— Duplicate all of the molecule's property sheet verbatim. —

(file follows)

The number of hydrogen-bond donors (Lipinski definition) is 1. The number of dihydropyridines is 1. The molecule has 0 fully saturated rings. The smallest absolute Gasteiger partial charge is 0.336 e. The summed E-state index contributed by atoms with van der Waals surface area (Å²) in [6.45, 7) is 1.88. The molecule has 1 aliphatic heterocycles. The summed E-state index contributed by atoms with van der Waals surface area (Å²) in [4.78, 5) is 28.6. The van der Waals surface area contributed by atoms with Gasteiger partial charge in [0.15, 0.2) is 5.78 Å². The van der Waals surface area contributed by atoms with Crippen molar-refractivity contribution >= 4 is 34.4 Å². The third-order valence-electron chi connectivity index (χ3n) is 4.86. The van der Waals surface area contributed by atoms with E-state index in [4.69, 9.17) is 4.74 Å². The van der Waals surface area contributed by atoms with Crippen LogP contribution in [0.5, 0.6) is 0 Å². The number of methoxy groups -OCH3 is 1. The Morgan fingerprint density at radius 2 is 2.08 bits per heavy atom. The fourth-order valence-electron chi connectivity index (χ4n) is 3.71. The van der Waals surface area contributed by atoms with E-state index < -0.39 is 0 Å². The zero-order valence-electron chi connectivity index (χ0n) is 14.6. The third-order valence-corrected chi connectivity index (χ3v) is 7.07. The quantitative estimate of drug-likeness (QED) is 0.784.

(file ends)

The number of hydrogen-bond donors (Lipinski definition) is 1. The number of dihydropyridines is 1. The molecule has 0 fully saturated rings. The smallest absolute Gasteiger partial charge is 0.336 e. The summed E-state index contributed by atoms with van der Waals surface area (Å²) in [6.45, 7) is 1.88. The molecule has 1 aliphatic heterocycles. The summed E-state index contributed by atoms with van der Waals surface area (Å²) in [4.78, 5) is 28.6. The van der Waals surface area contributed by atoms with Gasteiger partial charge in [0.15, 0.2) is 5.78 Å². The van der Waals surface area contributed by atoms with Crippen molar-refractivity contribution >= 4 is 34.4 Å². The third-order valence-electron chi connectivity index (χ3n) is 4.86. The van der Waals surface area contributed by atoms with E-state index in [4.69, 9.17) is 4.74 Å². The van der Waals surface area contributed by atoms with Crippen LogP contribution in [0.5, 0.6) is 0 Å². The number of methoxy groups -OCH3 is 1. The Morgan fingerprint density at radius 2 is 2.08 bits per heavy atom. The fourth-order valence-electron chi connectivity index (χ4n) is 3.71. The van der Waals surface area contributed by atoms with E-state index < -0.39 is 0 Å². The zero-order valence-electron chi connectivity index (χ0n) is 14.6. The third-order valence-corrected chi connectivity index (χ3v) is 7.07. The quantitative estimate of drug-likeness (QED) is 0.784.